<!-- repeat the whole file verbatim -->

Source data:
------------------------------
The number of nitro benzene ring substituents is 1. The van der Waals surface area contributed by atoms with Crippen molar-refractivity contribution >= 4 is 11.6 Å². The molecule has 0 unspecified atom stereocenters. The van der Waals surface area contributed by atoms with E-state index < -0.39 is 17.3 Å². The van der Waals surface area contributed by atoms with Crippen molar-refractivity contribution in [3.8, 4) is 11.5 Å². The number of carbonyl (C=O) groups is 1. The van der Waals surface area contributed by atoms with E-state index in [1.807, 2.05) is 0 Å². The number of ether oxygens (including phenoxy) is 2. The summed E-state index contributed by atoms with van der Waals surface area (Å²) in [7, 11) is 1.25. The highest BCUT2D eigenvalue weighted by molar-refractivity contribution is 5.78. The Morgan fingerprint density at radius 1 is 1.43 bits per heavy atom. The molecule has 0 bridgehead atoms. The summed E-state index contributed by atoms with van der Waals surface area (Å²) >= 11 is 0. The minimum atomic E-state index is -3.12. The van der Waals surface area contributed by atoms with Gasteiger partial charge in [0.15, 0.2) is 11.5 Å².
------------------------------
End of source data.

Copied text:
The number of nitro benzene ring substituents is 1. The van der Waals surface area contributed by atoms with Crippen molar-refractivity contribution >= 4 is 11.6 Å². The molecule has 0 unspecified atom stereocenters. The van der Waals surface area contributed by atoms with E-state index < -0.39 is 17.3 Å². The van der Waals surface area contributed by atoms with Crippen molar-refractivity contribution in [3.8, 4) is 11.5 Å². The number of carbonyl (C=O) groups is 1. The van der Waals surface area contributed by atoms with E-state index in [1.807, 2.05) is 0 Å². The number of ether oxygens (including phenoxy) is 2. The summed E-state index contributed by atoms with van der Waals surface area (Å²) in [7, 11) is 1.25. The highest BCUT2D eigenvalue weighted by molar-refractivity contribution is 5.78. The Morgan fingerprint density at radius 1 is 1.43 bits per heavy atom. The molecule has 0 bridgehead atoms. The summed E-state index contributed by atoms with van der Waals surface area (Å²) >= 11 is 0. The minimum atomic E-state index is -3.12. The van der Waals surface area contributed by atoms with Gasteiger partial charge in [0.15, 0.2) is 11.5 Å².